In a note on the Big Mess Legal website, one reads “none of this—the variety, the quality and durability of the material, the consistently impressive level of talent—was calculated.” But that bespeaks the quality of spiritual unpredictability that characterizes genuine religious music! And so The Soul of Designer Records rolls on from one piece to another, churning out the Biblical or Bible oriented message in a wide variety of musical styles and with different manner of “vocal utterances.” Among so many voices, one hears the Canton Spirituals with their fiery rendition of “When the World’s On Fire,” and the Gospel Songbirds thank-filled performance “I Thank You Jesus.” There is also the Jubilee Hummingbirds “I Won’t Cry Again,” and Genessee Gospel Travelers scathingly reproaching “Don’t Blame It on the Children.”  Finally, one also hears “the unbridled [but rare] sound of pure faith welling up in the varied voices of such largely obscure performers as Elizabeth King, who wails like Aretha on “Testify for Jesus,” and Rev. Leon Hammer, who howls like Blind Willie Johnson on “He Won’t Deny Me!””

The Soul of Designer Records is a grand musical collection. However, it is a collection with a difference, namely, it seeks to give voice to so many singers, musicians and musical ensembles that some people may be inclined to regard as less important from the perspective of popularity but whose musical contribution nevertheless remains a valuable contribution to the gamut of the Black religious music repertoire.

Reviewed by Jude Orakwe

View review October 1st, 2014

Linda Martell – Color Me Country


Title: Color Me Country

Artist: Linda Martell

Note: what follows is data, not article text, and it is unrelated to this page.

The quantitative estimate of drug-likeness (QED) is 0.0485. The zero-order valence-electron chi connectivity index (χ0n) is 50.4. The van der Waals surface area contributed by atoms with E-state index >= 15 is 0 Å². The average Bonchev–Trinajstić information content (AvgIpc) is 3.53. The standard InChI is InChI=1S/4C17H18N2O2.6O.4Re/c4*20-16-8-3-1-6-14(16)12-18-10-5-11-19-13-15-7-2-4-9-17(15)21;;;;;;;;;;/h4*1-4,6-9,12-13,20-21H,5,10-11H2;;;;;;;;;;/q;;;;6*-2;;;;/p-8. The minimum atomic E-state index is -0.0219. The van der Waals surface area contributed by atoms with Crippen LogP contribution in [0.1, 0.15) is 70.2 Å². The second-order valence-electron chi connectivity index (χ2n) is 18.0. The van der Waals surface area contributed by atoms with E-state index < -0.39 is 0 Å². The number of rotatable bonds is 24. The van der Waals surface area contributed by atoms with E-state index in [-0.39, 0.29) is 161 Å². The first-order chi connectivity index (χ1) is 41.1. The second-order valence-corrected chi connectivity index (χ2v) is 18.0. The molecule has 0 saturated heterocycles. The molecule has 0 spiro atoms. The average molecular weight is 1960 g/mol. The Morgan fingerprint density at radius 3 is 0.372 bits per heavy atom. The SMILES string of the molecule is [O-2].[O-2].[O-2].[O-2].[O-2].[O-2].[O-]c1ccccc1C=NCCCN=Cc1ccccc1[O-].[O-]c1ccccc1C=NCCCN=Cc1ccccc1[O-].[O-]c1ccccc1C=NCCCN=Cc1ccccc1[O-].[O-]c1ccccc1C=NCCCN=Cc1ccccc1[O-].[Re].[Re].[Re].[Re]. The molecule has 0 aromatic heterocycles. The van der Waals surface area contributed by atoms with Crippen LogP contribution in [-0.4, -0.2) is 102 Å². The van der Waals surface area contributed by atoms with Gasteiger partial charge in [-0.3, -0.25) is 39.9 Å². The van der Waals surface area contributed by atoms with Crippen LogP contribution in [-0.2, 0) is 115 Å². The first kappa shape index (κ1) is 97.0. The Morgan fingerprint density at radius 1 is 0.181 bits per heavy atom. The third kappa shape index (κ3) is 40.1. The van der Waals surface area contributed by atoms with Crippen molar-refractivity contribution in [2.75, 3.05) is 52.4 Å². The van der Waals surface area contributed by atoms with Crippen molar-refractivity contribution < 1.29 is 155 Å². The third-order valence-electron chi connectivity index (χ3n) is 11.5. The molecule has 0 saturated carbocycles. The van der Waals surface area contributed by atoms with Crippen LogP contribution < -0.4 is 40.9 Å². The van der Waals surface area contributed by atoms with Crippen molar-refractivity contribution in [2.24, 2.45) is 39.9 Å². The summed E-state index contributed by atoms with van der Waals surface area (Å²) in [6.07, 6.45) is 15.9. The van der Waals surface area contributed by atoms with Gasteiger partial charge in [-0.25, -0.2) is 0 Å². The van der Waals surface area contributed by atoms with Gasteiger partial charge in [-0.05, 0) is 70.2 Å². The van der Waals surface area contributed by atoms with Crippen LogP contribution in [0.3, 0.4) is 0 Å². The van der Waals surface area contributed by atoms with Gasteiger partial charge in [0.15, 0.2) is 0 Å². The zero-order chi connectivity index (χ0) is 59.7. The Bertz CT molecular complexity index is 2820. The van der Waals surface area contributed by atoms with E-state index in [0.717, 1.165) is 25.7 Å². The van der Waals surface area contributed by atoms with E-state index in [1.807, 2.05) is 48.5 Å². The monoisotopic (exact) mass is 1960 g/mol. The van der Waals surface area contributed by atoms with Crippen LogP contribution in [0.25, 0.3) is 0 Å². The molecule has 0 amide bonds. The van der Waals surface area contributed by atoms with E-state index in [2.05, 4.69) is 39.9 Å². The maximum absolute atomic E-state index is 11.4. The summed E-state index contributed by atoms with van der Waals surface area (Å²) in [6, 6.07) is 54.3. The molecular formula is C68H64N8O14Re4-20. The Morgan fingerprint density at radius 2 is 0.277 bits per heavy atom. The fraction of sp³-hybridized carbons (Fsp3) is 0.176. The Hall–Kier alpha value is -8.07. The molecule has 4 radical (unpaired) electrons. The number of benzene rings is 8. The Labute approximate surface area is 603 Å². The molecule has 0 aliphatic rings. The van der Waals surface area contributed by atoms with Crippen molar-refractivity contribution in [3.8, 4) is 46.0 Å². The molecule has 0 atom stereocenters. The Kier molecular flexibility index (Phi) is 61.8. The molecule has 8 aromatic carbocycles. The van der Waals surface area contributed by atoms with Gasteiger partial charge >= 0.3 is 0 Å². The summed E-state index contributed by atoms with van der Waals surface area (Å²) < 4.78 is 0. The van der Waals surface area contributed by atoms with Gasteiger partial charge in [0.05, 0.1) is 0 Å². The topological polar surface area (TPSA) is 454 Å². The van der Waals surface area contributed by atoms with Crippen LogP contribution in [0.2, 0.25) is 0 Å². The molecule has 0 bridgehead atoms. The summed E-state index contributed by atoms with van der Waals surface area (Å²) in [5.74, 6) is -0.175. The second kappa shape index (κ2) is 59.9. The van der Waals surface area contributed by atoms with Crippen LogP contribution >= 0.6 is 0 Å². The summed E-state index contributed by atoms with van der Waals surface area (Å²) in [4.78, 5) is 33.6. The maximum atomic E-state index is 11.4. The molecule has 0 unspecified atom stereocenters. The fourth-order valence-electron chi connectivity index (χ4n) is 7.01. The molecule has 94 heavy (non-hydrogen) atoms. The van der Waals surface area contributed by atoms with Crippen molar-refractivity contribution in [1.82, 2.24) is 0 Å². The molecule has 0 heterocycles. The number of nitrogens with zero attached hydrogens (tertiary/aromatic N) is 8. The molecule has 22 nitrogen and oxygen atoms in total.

Label: Plantation/Real Gone Music

Formats: CD, MP3

Release date: June 3, 2014


In August of 1969, Linda Martell (born Thelma Bynem) made history when she became the first African-American woman to appear on the Grand Ole Opry. However, she didn’t begin her career singing country music. Instead, she made her recording debut as a member of the group The Anglos in 1962 with R&B songs “A Little Tear (Was Falling From My Eyes)” and “The Things I Do For You.” The group also recorded for Vee-Jay records and Vee-Jay’s subsidiary Tollie Records. When the group disbanded, Martell continued solo as an R&B artist until a single performance thrust her into the world of country music.

After Martell was asked to sing a country song at the Charleston Air Force Base, she was discovered by Nashville agent Duke Rayner, who then worked to secure demos and eventually a deal with Plantation Records. In 1969, she released her first single, the top-25 hit “Color Him Father,” and in 1970 made appearances on Hee Haw and The Bill Anderson Show. That same year she released her second single, “Before the Next Teardrop Falls,” which also landed in the Country & Western Top 40, followed by her one and only album Color Me Country on Plantation Records. This album has finally been re-released in its entirety by Real Gone Music, with liner notes by Bill Dahl.